Saturday, September 7, 2013

To My Daughter: You Are Beautiful

I've been thinking about something you said recently--something about a friend of yours who's prettier than you. You said it in such a matter-of-fact way that it was disheartening to me, yet I couldn't think of a thing to say, in much the same way that I might not know how to respond to someone telling me that the sun is green. What is there to say to a statement so obviously, wholly untrue that it seems not to bear on reality?

We've spoken about this before, so I suspect that right now you're defending your self-deprecating position by pointing out that men respond to your friend differently than they do to you. To that I have two replies.

First, human perception is flawed, and you're human. You don't see yourself clearly. None of us do. When I look back at myself at your age, I see a young man crippled far more by his perception of himself than by any intrinsic limits. I thought I knew what I was and how people saw me, but now I know that I was just telling stories. I could have been whomever I wanted to be, if I'd just had faith in myself. I see the same aching gulf in you. I doubt you see yourself clearly, let alone how men react to you and your friend.

Second--and I know we've talked about this before, but given the dismal sound of your voice when you talked about your friend, it bears repeating--even if those men do react to her in some way that they don't react to you, so what? Men respond to women for a host of reasons, of which static physical attributes compose a small portion. In a person's motion and behavior there are hundreds of cues you would consciously recognize and thousands that you wouldn't. Men may respond to traits that have nothing to do with your friend's looks--traits which you may or may not want to possess.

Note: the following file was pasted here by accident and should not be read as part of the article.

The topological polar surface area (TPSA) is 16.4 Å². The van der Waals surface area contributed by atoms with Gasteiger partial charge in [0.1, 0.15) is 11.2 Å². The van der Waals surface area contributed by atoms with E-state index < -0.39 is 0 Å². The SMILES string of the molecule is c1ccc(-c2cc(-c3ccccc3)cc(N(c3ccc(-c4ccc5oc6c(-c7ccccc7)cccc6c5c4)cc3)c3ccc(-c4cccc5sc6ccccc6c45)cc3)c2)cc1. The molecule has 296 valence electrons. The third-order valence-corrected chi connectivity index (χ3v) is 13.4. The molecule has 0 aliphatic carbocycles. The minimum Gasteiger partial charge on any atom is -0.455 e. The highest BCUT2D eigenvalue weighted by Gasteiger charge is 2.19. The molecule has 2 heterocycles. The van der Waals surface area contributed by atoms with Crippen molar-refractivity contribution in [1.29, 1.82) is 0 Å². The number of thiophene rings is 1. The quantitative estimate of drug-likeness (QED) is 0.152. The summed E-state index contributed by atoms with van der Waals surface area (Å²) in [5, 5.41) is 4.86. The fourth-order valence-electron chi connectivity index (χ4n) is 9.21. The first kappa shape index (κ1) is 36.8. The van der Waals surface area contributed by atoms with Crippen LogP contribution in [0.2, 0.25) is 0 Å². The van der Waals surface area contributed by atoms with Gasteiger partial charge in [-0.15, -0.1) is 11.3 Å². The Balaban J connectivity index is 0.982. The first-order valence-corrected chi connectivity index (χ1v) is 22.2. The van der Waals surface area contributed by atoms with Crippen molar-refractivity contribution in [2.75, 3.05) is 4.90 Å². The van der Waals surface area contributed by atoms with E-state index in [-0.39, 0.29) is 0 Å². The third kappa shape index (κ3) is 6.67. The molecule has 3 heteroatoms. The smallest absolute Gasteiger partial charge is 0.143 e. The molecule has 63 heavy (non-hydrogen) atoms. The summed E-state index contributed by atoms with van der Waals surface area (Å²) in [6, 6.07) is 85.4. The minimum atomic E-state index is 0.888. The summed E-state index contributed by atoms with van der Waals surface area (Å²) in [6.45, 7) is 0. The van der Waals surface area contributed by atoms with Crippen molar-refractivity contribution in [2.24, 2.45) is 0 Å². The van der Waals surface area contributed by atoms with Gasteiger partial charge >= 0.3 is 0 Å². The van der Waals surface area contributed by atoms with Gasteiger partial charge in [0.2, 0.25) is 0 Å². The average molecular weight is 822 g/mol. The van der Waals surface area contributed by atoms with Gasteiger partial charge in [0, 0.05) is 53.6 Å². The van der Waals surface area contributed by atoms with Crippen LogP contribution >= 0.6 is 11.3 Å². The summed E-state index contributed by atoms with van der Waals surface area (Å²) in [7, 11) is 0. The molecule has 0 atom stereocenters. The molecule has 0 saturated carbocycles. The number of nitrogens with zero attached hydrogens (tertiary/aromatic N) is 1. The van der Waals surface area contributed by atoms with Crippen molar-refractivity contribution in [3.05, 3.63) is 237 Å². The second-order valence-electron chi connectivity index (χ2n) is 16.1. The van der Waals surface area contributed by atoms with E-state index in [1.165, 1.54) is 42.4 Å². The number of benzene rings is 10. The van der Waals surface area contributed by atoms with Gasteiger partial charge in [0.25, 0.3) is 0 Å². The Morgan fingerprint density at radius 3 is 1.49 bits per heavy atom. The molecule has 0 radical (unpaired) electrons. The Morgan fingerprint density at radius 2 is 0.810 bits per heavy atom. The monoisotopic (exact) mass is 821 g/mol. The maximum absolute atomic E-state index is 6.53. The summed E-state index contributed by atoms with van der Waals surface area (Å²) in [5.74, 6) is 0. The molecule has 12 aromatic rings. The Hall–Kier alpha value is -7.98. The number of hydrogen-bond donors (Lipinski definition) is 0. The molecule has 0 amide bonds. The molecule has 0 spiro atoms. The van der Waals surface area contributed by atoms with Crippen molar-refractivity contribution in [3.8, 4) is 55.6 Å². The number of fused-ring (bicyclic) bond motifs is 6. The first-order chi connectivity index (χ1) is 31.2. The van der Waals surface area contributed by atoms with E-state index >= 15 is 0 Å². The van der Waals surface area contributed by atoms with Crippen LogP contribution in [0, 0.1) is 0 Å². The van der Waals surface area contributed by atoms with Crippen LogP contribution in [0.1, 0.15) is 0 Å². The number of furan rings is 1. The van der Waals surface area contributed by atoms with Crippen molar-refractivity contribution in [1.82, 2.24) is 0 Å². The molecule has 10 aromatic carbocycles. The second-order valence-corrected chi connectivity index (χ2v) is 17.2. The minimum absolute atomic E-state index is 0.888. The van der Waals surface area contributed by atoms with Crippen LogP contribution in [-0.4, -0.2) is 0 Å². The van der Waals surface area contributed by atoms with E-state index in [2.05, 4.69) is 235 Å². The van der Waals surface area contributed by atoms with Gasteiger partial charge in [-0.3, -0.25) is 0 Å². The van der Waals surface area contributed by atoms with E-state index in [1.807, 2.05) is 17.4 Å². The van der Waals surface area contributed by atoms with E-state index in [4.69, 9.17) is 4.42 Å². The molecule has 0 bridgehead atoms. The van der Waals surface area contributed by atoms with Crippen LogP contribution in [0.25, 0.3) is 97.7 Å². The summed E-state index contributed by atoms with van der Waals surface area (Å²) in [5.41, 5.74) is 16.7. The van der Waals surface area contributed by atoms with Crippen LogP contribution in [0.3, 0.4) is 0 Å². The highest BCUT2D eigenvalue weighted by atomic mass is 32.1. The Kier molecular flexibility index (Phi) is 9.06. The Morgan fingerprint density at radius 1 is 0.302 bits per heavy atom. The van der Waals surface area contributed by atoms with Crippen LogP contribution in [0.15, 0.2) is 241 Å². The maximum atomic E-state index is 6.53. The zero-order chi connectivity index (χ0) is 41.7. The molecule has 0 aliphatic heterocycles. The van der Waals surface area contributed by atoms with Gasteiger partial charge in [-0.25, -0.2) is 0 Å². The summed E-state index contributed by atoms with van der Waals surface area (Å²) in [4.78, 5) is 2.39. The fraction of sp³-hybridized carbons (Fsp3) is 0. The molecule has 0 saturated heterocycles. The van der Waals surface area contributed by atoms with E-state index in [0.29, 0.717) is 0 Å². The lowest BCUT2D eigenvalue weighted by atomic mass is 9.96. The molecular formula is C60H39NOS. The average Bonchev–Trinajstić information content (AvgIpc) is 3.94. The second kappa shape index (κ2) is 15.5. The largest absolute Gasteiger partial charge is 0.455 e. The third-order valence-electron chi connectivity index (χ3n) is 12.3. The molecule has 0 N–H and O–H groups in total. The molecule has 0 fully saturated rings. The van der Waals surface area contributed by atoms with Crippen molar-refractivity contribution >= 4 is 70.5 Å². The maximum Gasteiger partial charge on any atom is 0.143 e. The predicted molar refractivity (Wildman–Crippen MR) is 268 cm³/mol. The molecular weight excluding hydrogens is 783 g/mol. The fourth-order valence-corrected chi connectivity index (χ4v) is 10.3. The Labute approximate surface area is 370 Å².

Your statement stuck in my head so thoroughly because of that article we spoke about, How to talk to your daughter about her body. Many of the women who commented disagreed with the author because they'd spent their whole lives wanting their fathers to tell them they were pretty, but they never did. I keep thinking back to your childhood, wondering what I said to you, if anything, about your body. Did I tell you that you were pretty, or beautiful, or cute? I don't remember. I tend to think I didn't, because I didn't want to emphasize physical attributes. Did you want me to?

I know I can't reach in and change you. I know my opinion only goes so far. I just want you to know the depth of befuddlement and sadness I feel when I hear you say your friend is prettier than you. She isn't prettier than you. You aren't any less attractive then her. You're beautiful, inside and out. I've always thought so.



No comments: